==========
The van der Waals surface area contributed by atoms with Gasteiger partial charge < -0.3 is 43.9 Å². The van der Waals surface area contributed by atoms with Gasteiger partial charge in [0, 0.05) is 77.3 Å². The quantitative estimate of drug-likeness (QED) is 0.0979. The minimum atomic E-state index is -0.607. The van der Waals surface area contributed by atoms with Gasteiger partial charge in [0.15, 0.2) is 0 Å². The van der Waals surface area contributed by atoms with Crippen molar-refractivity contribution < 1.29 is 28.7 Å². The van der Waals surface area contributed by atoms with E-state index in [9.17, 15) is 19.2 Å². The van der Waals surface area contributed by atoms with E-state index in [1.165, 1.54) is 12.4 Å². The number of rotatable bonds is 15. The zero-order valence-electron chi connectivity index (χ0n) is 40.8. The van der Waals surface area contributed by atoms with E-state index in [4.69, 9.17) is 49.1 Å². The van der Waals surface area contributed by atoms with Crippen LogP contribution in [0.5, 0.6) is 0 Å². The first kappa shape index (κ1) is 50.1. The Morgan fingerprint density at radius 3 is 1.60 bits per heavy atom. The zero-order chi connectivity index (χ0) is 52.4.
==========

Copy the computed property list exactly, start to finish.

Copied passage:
The van der Waals surface area contributed by atoms with Gasteiger partial charge < -0.3 is 43.9 Å². The van der Waals surface area contributed by atoms with Gasteiger partial charge in [0, 0.05) is 77.3 Å². The quantitative estimate of drug-likeness (QED) is 0.0979. The minimum atomic E-state index is -0.607. The van der Waals surface area contributed by atoms with Gasteiger partial charge in [0.15, 0.2) is 0 Å². The van der Waals surface area contributed by atoms with Crippen molar-refractivity contribution < 1.29 is 28.7 Å². The van der Waals surface area contributed by atoms with E-state index in [9.17, 15) is 19.2 Å². The van der Waals surface area contributed by atoms with E-state index in [1.165, 1.54) is 12.4 Å². The number of rotatable bonds is 15. The zero-order valence-electron chi connectivity index (χ0n) is 40.8. The van der Waals surface area contributed by atoms with E-state index in [4.69, 9.17) is 49.1 Å². The van der Waals surface area contributed by atoms with Crippen LogP contribution in [0.5, 0.6) is 0 Å². The first kappa shape index (κ1) is 50.1. The Morgan fingerprint density at radius 3 is 1.60 bits per heavy atom. The zero-order chi connectivity index (χ0) is 52.4.